Now that a new Deji in 46 year old Kabiyesi Oba Adesina Adepoju, Osupatadolaa the third has now been installed in reversed order following the rushed ratification of his selection by the Agagu Government, the time may have arrived for us to now start doing a post mortem on the winners and the losers in the selection exercise for the benefit of History.

I consider such a post mortem compelling because the final resolution of the Deji’s stalemate, as good as it may appear on the surface, has some serious consequences for the “dramatis personae” ie the principal characters and individuals involved in the selection from the newly created Osupa/Odundun Ruling Line to the King makers and to the individual candidates and even to some of us who had the courage to say it loud and clear that once the Omo-ori-ite provision had been expunged from the 1958 Deji’s Declaration as amended, the decision to go ahead and forcibly break into two the only Ruling House in Akure was an overkill, unnecessary, and totally unfair to the other units of the Asodeboyede Ruling House in Akure.

Let us begin with the winners. Yes, the newly created Osupa/Odundun Ruling Line had to be seen as a winner. The last time any Deji from their unit ever reigned in Akure was in 1845. It was a tremendous achievement for them to find one of their descendants being selected a Deji again. I don’t care how you slice it, it was a huge, huge achievement. The individuals to specially thank for that achievement are many. Some of them are even dead like Pa Aladetoyinbo, the late Bale of Alayere in Akure Local Government. But among the living, we have to specially recognize and congratulate the Bajimo of Akure Omowas, Dr. Chief Adebimpe Ige Ogunleye-Aladejana who I had strongly recommended in one of my articles on the Deji as the person suited to be named the Head of Family following the exit of Pa Aladetoyinbo.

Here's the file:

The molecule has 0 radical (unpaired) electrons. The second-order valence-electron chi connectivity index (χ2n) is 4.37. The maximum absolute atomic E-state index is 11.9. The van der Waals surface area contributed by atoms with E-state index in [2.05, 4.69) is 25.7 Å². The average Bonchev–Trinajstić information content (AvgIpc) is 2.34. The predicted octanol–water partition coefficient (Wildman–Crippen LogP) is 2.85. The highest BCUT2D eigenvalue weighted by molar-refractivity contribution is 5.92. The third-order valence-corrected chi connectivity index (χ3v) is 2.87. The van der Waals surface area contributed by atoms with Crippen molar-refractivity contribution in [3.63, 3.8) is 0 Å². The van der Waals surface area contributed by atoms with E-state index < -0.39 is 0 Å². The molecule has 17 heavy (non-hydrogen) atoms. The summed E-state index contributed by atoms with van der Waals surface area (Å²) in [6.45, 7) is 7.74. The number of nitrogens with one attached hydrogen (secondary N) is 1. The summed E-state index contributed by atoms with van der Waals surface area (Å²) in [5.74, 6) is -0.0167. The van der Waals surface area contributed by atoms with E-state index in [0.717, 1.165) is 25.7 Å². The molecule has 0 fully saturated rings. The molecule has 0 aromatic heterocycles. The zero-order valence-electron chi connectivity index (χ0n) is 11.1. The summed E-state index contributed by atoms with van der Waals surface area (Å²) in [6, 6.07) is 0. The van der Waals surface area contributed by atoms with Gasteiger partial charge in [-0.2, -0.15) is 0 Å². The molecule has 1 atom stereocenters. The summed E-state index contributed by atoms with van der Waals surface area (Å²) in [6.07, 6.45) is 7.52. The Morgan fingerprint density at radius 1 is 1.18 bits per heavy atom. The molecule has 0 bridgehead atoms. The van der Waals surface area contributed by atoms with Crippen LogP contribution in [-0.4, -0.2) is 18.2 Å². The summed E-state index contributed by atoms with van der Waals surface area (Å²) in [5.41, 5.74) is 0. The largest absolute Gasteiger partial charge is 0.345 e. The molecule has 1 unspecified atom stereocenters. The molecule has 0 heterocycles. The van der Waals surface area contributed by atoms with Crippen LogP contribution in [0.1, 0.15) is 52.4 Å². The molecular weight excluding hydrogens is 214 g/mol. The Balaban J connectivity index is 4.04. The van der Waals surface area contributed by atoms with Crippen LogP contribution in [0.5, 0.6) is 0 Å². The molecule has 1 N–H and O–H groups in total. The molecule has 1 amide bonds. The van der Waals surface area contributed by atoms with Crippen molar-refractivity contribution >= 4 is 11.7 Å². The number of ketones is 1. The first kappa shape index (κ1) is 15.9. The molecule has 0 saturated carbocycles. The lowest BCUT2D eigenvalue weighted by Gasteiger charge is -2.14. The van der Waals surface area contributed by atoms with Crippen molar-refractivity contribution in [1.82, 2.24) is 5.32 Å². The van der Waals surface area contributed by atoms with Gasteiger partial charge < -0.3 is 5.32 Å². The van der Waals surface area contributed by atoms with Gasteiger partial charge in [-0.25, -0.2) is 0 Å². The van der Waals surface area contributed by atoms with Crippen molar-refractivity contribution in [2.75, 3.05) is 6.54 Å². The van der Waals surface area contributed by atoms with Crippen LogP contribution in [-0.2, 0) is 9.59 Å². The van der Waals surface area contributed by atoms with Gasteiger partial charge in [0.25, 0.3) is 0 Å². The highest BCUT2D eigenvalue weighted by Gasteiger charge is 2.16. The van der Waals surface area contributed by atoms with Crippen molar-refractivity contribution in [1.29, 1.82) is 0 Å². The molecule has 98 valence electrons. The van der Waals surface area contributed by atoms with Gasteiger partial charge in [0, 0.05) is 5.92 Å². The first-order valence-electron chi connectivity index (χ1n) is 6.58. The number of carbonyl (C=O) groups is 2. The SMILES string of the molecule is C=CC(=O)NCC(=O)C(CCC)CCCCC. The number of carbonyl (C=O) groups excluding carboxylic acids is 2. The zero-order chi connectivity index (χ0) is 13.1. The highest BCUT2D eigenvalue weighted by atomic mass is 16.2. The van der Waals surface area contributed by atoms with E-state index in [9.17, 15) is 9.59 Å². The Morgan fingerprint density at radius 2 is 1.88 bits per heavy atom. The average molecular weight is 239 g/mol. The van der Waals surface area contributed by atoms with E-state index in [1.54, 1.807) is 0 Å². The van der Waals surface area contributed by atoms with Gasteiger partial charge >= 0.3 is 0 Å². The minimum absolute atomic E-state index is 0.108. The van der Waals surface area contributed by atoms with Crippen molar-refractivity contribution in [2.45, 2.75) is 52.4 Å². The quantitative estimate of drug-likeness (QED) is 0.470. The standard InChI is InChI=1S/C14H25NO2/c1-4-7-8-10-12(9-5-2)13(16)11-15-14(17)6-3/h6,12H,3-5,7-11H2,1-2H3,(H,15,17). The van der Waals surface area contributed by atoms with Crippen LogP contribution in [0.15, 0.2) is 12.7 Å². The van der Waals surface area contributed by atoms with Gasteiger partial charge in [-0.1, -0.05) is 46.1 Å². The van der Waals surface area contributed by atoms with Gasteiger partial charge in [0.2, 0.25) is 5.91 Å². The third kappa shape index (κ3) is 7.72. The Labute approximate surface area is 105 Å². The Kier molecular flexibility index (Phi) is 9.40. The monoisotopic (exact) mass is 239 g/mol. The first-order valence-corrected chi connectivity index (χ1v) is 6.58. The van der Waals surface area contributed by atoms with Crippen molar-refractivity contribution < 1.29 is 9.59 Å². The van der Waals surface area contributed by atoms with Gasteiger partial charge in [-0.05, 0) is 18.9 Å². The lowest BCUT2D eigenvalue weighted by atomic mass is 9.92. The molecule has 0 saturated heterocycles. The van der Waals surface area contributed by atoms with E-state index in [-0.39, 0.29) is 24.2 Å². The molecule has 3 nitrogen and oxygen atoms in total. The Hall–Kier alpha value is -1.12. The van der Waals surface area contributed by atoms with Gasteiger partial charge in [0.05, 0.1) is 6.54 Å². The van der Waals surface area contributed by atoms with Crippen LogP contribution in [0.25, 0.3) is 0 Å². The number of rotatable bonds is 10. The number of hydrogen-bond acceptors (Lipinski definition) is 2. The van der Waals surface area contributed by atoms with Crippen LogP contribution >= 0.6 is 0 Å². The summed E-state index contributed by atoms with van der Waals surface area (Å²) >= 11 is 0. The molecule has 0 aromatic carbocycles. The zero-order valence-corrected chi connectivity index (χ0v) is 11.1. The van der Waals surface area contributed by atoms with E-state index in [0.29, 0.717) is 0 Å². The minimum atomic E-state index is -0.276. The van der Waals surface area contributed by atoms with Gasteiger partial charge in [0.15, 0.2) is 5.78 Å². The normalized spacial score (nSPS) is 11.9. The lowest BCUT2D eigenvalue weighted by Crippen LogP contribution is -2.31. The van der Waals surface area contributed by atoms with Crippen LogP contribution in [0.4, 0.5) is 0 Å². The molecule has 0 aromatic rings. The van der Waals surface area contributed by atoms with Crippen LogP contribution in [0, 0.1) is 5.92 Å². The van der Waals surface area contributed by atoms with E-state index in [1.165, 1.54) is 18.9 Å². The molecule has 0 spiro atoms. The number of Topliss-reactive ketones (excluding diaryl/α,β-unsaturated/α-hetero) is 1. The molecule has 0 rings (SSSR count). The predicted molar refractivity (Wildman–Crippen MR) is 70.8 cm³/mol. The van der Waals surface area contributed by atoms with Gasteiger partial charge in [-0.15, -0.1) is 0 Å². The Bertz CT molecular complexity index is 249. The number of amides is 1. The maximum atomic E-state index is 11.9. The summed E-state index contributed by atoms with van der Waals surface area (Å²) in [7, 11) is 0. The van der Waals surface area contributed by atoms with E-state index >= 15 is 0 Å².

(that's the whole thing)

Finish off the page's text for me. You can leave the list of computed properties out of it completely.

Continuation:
He was not a Johnny-just-come lately of a Prince in that unit of the Asodeboyede House. At a time when very few dared to identify with the Family, he was down in the trenches fighting along with others for the unit to be created into another ruling line in Akure. I knew his role in that regard, when I served as Secretary to the only Akure Ruling House in 1975. Dr. Adebimpe Ige Ogunleye-Aladejana who is now Chairman and Head of Family is a winner. By the same token, Kabiyesi Adesina Adepoju as the first “non-omo-ori-ite” great grand child to ever ascend the throne in more than 700 years is clearly a winner. It was a Napoleonic feat, if you ask me.

Among the losers had to include Chief Oluyemi Falae whose prestige and national stature has helped the Family articulate its case before the Government and the general public. He was initially named the Head of Family but later reversed to Deputy Head. Above all, the candidate he had supported did not win, in large part, because of a conflict of personalities between the faction of the king makers that supported the Falae candidate and those that did not.